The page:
Exits are fitted with electro-door locks with sensor capabilities and are monitored from the computer via power line carrier components. At each exit site, a receiver receives commands from the computer and changes the locking status while a transmitter at the door site reports every changed status back to the computer. A microprocessor at each door site can control the doors and operate via battery back-up in a power failure or when communication from the computer program is interrupted. A transmitter at the fire alarm panel causes all doors to unlock if the fire alarm is activated.
To comply with State Fire Codes and users' needs, various options and features are added:
a.) The push bar or button by-pass will allow egress from the building, thus overriding the lock. The computer will receive the use of this override and print the time, date and door location. The door relocks after each override. Whenever the door is not closed when it is to be locked, it sends a "Door Ajar" message to the computer. When the push bar is used or when the door is ajar, a local alarm will sound.
b.) A key or keypad override will allow authorized persons egress or ingress while in the locked position. A message is printed noting the time, date and door location for each key override. The door relocks after each key override. Whenever the door is not closed when it is to be locked, it sends a "Door Ajar" message to the computer.
c.) Local alarms are activated at each door according to the users' needs. These can be buzzers, sirens, loud bells, lights, cameras and can be activated for a designated time.
d.) The computer program emits unique tones and prints a specific message for each override, door change and door ajar event.
e.) If an override occurs during specified hours defined by the user, the program may dial a phone number(s) and deliver a message regarding the door that has been unlocked. Other remote monitoring of the screen at a given site is possible using such software as "Carbon Copy" and a modem.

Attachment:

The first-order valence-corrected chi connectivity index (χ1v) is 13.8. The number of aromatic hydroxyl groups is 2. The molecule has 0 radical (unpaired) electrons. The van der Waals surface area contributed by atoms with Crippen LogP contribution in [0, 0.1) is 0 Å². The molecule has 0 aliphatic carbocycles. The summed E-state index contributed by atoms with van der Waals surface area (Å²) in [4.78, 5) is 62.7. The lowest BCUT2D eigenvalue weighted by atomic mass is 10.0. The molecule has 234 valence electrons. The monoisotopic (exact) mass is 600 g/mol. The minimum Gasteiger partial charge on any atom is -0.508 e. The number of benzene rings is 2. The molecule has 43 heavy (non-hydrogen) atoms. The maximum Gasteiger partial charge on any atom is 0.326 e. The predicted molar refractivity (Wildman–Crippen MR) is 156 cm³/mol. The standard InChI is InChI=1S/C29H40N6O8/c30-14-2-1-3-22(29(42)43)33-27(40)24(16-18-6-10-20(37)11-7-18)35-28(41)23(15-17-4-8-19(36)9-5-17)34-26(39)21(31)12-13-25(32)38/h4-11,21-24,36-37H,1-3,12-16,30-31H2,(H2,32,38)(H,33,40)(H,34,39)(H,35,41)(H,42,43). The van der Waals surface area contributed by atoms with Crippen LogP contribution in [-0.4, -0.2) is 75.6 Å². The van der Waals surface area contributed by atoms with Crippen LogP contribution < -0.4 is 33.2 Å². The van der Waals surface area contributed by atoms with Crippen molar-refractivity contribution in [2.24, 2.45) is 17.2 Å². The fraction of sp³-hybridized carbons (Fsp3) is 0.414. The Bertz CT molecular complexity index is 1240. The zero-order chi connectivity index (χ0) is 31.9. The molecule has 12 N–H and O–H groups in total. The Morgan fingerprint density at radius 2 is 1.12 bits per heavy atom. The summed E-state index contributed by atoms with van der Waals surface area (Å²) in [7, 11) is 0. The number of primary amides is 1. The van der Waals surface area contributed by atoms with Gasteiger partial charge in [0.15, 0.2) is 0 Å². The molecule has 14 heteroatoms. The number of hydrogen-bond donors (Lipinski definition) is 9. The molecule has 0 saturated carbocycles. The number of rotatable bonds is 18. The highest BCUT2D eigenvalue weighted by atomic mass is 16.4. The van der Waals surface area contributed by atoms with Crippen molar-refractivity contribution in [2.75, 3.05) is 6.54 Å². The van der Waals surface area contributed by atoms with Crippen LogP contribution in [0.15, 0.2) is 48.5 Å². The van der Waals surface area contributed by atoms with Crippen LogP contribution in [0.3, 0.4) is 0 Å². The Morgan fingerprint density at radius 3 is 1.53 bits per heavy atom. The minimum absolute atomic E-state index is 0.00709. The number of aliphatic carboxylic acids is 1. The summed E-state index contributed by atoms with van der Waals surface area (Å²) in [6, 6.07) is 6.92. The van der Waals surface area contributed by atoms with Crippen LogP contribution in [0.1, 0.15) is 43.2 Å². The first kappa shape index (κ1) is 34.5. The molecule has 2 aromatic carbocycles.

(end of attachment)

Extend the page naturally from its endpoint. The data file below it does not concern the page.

FIG. 1 is a perspective view of the components of the preferred embodiment at the monitoring station.
FIG. 2 is a perspective view of the components at a door site of the preferred embodiment.
FIG. 3 is a wiring diagram of the door sites and computer to the transformer(s).
FIG. 4 is a wiring diagram of the components at the fire alarm panel, namely the repeater/coupler/amplifier and the transmitter.
FIG. 6 is a wiring diagram illustrating the relays.
FIG. 7 is a top-view of the microprocessor card of the system control unit.
FIG. 8 is a perspective view of the outside of the system control unit.
FIG. 9 is a perspective view of the inside of the system control unit.
We describe now the invention which is both method and apparatus or system. The method of controlling and monitoring door locks at multiple door sites wherein each door is equipped with an electro-locking device and each door site is equipped with a system control unit, of monitoring the activation of the fire alarm in which case all doors are unlocked, uses basically a computer, a transceiver and a computer program.
All of the components have been manufactured by other companies as described below. We have combined these components with software to accomplish the task described. Furthermore we describe the manufacture or the assembly of the properly wired components in a system control unit.
The preferred embodiment of the present invention will now be described in connection with each Figure.
This embodiment comprises the following computer related equipment located at the Monitoring Station shown in FIG. 1:
A: a means (usually a keyboard) for selecting items from the screen;
B: an IBM compatible computer having a memory of at least 640K, two floppy disk drives, a color card, both serial and parallel ports, a means of maintaining time and date or an automatic time clock;
C: a color display screen;